Interviewed in April of 2014
Eye formation +EF+ (Frank Casazza)
Hometown: Tewksbury, MA
Current town: Lowell, MA
Website: Click Here
1.) Frank, Tell us a little about where you’re from or where you grew up… and does it influence the type of art you’ve found yourself making?
I grew up in Tewksbury/Lowell Mass. Just a regular kid always working on self-assigned art projects. I have had the full support of my family and they were buying me art supplies for as long as I can remember. I had a art table in my bedroom since I was about 10 years old. Like many, I found inspiration in the skateboarding and graffiti culture. Seeing the graphics on boards, stickers and T-shirts allowed me to see the ability to attach my art onto products.
2.) We admire the way you use a simple line technique to create a complex composition. Can you speak about the challenges you face when you “keep it simple."
I certainly do try to keep it simple. I strive for the most simplistic construction of lines and shapes to create my work. In a way, I try to use as little detail as possible to capture the emotion of a character. The challenge in working simple is that the work is easily replicated
3.) Over the years you've collaborated with a wide variety of artists... Such as: Kalis, Michael Crockett, Loch Ness, Guturo, Street Grapes, Vincent DiSanzo, Rick Stec, Momo Shou, etc. What makes a good collaboration? Differing styles, Similar styles, Mindset, Subject matter?
I love to see the names of these great artists that I’ve had the opportunity to work with over the years! I guess in my mind a cohesive collaboration is one that’s well balanced, where each artist is able to do what it is that they do as an individual. Some collabs can be a bit of an effort, while others flow with ease. I usually know within the first few minutes of working with someone as to how compatible our process will be. It’s great when things just click and you can roll on. Another creative not listed above but with whom I have worked with more than any other artist is my wife, Ellen. Since 1989, we have collaborated on everything from clothing brands to hand made items. We have also spent many hours working on murals and countless other logistics.
4.) You have recently travelled to China for a whirlwind of work over there. Can you share some of your experiences in China? Did you travel there for a client? or did you have a “tour” planned in advance.
I was fortunate enough to travel to Hong Kong, Shanghai and a few cities between. I had created a line of plush toys, called Sleep Walkers with Remind Studios from Hong Kong. I painted a mural in their work space in Shenzen. Remind linked me up with a former pro skateboarder, now running a clothing distribution company called Nicotine Workshop. I did a few murals for shops they owned as well as a mural in their distribution office. I then travelled to Shanghai to work on a collaborative mural in the Neocha Edge Design Studio. It was a fun mural session done over the course of two nights with a couple of great Chinese artist, Momo and Waver. We worked in a cohesive manner with very little verbal interaction. During the day, I worked at the Pill-Art Shop painting a custom 4’tall Popig sculpture. It was great to be able to interact with tourists while painting outside. People expressed interest in a different manner than here in the States. Overall, it was an amazing eye opening trip.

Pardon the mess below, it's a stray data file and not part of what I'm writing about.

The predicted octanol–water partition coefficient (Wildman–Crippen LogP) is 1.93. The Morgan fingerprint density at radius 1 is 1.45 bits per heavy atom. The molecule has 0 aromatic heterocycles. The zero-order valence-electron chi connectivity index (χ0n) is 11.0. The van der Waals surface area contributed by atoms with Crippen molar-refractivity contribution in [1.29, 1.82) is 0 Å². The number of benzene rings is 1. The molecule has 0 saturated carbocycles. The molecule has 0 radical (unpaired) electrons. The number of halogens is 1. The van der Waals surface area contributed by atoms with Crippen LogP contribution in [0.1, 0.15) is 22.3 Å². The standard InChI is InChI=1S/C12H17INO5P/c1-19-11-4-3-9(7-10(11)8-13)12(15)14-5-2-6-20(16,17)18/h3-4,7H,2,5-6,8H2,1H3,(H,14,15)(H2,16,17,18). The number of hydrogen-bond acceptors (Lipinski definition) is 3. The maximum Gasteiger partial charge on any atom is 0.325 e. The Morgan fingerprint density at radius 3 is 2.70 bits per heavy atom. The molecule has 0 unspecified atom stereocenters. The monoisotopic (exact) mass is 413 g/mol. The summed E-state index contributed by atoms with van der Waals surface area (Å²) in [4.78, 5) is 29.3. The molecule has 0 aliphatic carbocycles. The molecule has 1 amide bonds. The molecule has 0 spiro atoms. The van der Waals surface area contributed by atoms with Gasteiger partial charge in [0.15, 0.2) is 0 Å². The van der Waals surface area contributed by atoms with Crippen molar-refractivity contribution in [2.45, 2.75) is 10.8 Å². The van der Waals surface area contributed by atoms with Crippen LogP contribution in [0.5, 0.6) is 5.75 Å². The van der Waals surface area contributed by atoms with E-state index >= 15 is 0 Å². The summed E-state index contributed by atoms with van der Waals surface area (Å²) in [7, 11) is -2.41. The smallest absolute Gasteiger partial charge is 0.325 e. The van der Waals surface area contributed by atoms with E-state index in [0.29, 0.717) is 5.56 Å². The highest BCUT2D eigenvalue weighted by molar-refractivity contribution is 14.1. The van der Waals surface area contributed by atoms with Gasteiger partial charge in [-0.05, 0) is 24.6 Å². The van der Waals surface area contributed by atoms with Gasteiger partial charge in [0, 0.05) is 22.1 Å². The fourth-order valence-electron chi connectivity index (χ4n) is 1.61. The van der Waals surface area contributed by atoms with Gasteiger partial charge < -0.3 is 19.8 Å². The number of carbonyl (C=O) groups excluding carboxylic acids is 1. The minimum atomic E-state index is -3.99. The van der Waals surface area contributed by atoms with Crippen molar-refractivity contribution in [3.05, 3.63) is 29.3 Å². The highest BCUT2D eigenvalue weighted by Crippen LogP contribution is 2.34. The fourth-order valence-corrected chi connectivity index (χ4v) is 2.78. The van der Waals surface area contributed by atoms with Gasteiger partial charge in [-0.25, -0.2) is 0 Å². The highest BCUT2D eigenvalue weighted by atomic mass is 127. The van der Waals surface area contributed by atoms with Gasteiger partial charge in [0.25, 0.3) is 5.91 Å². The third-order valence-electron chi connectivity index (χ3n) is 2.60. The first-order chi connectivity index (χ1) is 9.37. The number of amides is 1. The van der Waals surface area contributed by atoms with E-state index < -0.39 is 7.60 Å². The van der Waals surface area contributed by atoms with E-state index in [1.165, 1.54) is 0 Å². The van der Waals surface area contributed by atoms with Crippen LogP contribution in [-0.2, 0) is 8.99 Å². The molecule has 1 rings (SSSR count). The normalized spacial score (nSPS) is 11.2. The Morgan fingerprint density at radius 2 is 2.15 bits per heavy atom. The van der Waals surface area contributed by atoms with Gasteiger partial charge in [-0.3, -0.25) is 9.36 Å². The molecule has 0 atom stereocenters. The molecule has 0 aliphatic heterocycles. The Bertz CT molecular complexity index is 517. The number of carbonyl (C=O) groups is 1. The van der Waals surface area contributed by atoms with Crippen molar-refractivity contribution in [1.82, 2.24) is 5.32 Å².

5.) The computer is obviously a tool you are comfortable with. Is it an important element in your work or just a tool for you?
I’ve always looked at the computer as just another tool. All my schooling in illustration was completely traditional so, I never had any proper training. I basically learned what I needed to when confronted with a task. Vector based illustration has been my main focus with digital based work.
6.) Tell us what “Factory Free” means to you. We have seen that on a few of your products.
Basically it’s about keeping the production in-house. I wanted to be able to create a line of products with 100% America materials that were all made by hand. Often, these types of collectibles are associated with cross seas manufacturing. Factory free allows us to control the quantity and every aspect of the design process.
7.) You always have a new project in the works, how do you stay so motivated and driven? What’s the secret, huh?! Spill the beans pal. You are always way to positive and inspiring to be really real. (don’t you go changing)
I really believe in keeping the momentum going. Some projects are well thought out and planned in advance. Others just appear out of no where and it’s a total creative mind shift, such as our new knitting machine! I can have two, three, or even more projects going at the same time. Once in awhile, I’ll get in a groove and work on a project exclusively for a period of time. I have also been resurrecting past projects into new merch, sort of a retro eyeformation brand. My motivation is a by product of my support network. I owe a lot of what I have been able to accomplish to my wife and family. Not sure this dream would have ever been achievable without them.
8.) Workplace or studio; a disaster or super organized?
To be honest it’s a bit of each. I keep the shop/work space clean but my storage room is a bit rough.
9.) Dream client? Go..
I’d love to have my work connected to Nickelodeon. **